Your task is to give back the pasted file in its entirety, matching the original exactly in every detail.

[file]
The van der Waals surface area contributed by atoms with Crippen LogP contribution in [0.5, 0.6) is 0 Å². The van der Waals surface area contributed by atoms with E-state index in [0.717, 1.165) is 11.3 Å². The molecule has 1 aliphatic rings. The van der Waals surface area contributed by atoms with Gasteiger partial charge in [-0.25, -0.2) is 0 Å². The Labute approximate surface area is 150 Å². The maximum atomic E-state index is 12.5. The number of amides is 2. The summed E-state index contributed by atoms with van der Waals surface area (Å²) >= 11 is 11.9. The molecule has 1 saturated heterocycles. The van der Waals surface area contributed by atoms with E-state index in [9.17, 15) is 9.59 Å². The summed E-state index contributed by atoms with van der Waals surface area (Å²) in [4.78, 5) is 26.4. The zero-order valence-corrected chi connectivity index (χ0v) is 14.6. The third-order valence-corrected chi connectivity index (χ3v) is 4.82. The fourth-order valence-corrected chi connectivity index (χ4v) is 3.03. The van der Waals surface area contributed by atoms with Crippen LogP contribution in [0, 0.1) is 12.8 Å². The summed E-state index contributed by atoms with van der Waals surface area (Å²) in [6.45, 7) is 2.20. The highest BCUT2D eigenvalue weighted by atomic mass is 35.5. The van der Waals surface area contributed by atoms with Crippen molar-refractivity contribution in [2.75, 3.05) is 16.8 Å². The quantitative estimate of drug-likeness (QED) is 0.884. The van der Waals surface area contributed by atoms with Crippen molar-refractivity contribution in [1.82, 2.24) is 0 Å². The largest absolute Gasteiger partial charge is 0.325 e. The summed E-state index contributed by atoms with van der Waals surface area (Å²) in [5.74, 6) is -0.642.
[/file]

The van der Waals surface area contributed by atoms with Crippen LogP contribution in [0.5, 0.6) is 0 Å². The van der Waals surface area contributed by atoms with E-state index in [0.717, 1.165) is 11.3 Å². The molecule has 1 aliphatic rings. The van der Waals surface area contributed by atoms with Gasteiger partial charge in [-0.25, -0.2) is 0 Å². The Labute approximate surface area is 150 Å². The maximum atomic E-state index is 12.5. The number of amides is 2. The summed E-state index contributed by atoms with van der Waals surface area (Å²) >= 11 is 11.9. The molecule has 1 saturated heterocycles. The van der Waals surface area contributed by atoms with E-state index in [9.17, 15) is 9.59 Å². The summed E-state index contributed by atoms with van der Waals surface area (Å²) in [4.78, 5) is 26.4. The zero-order valence-corrected chi connectivity index (χ0v) is 14.6. The third-order valence-corrected chi connectivity index (χ3v) is 4.82. The fourth-order valence-corrected chi connectivity index (χ4v) is 3.03. The van der Waals surface area contributed by atoms with Crippen LogP contribution in [0, 0.1) is 12.8 Å². The summed E-state index contributed by atoms with van der Waals surface area (Å²) in [6.45, 7) is 2.20. The highest BCUT2D eigenvalue weighted by atomic mass is 35.5. The van der Waals surface area contributed by atoms with Crippen molar-refractivity contribution in [2.75, 3.05) is 16.8 Å². The quantitative estimate of drug-likeness (QED) is 0.884. The van der Waals surface area contributed by atoms with Crippen molar-refractivity contribution in [1.82, 2.24) is 0 Å². The largest absolute Gasteiger partial charge is 0.325 e. The summed E-state index contributed by atoms with van der Waals surface area (Å²) in [5.74, 6) is -0.642.